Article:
Memoir: “I took a look at this early this morning. What a story. Her commitment and passion are beyond admirable. It’s also a piece of history incredibly important to our generation, little known to people in their twenties and even thirties. But I feel memoired-out….”

Analyis: “Memoired-out”. I’ll say! I go to writers conferences. A lot of people are writing personal memoirs. Publishers are very cynical about them. They call them “ME –moirs” or “misery memoirs”  or the like. I tell my clients that memoirs are ok if the writer is looking outside themselves. I ask them to think about who is the audience for the  book. That is what the publisher is going to ask me. Most people think that their life is interesting. And, in fact, everybody’s life is interesting. But one must ask who will spend $25 and several weeks reading about it?  (BTW, I found a publisher for this particular memoir.)

Humor: “I don’t find it as funny as you do, and I don’t see much of an audience for this.”

 Analysis: Well, what is certain is that this rejection letter isn’t  trying to be too polite. It is blunt but honest, even if there is little that the author can learn from this. What I learn is that humor is especially subjective. What I see as one of the funniest books ever written may leave another person cold. Before I submitted this, I looked at every humor deal that had been made in the last 2 years. There is a data base where one can do this. Virtually every humor title was from a successful web site. Successful web site usually means more than 100,000 hits a day. If it’s less than this, chances of getting a publisher diminish.

 Humor: “Sorry.  I just don’t get this one.  I’ll pass, but thanks for thinking of me.”

 Analysis: Same as above but even blunter and more honest.

 Current Events: “Andy, I’m passing.  It’s so funny and smart and relevant but also, and obviously you’ve already found people who disagree with me, it felt like a lead article for New York Times Sunday magazine.  That’s no mean feat in and of itself, but I just worry it won’t have a big enough book audience. ”

Analysis:  The message in this is that this is an article, not a book. That is a big cause for rejection these days. As big as: “I just didn’t fall in love with it”. I have started telling this to my authors. That they really need to understand this concept. Some concepts for books  are probably better expressed in a 5-10,000 word article than in a 50,000 word book.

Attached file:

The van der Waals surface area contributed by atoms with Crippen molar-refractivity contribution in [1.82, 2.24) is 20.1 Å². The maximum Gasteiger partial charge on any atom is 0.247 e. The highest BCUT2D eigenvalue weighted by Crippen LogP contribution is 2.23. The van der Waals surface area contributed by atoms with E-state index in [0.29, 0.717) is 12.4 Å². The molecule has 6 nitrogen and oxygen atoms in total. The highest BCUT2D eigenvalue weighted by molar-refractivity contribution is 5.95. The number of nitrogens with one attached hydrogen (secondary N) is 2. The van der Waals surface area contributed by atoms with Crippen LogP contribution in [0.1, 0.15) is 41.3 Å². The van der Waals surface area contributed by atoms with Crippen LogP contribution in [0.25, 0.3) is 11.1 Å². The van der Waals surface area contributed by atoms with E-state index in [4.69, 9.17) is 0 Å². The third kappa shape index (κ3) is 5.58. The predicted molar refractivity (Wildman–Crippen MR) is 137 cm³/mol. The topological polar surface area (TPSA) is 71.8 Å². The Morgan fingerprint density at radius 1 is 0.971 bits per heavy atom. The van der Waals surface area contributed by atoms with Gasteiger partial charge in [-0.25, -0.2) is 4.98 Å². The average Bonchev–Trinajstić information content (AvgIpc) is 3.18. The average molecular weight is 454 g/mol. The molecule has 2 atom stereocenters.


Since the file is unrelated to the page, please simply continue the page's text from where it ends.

Dating Memoir: “Many thanks for sending me this funny and candid proposal–I did enjoy myself, and I admire [the author’s]  verve and headlong sense of humor. She does have a great platform…. (I also want to acknowledge my own subjectivity here, ….I am about to give birth for the first time–my focus is just in a very different place than the territory this book covers, and I’m afraid I am rather self-absorbed at the moment!)”

 Analysis: Now how can you feel bad about an editor as honest as this, even though it’s just another  rejection. When I read this, I wanted to give her a big hug and send her a teddy bear.  She’s having a baby! She isn’t interested in issues around finding the right man. Editors are like everyone else.  Sometimes they reject a book because they got up on the wrong side of the bed.

  History Book: “Andy: thanks for sending this to me.  She’s a great writer and it’s a terrific story but my fear is that this happened so long ago, I’m just not sure how you make 1989 of interest to people in 2010 or 2011, especially by a woman who’s not a household name, so I’m going to pass.”

Analysis: This rejection letter is extremely annoying. After all, the book is about a war and an important moment in history. The editor seems to be saying that she would be more amenable in an historical subject more current. But then, it isn’t history. And the current war in Iraq has been so over published, that there is simply no new way to slice it and dice it. But I was not able to get this book published. 20 other publishers said the same thing. They felt that there was not a sufficient audience for a subject  that took place 20 years ago. In this case, the message was loud, clear and unambiguous.

 Narrative Non-fiction.” I like the chapter and the idea of the book but to be honest, I’m not sure from the proposed chapters what makes this a book with a narrative arc of some kind rather than just a collection of essays.”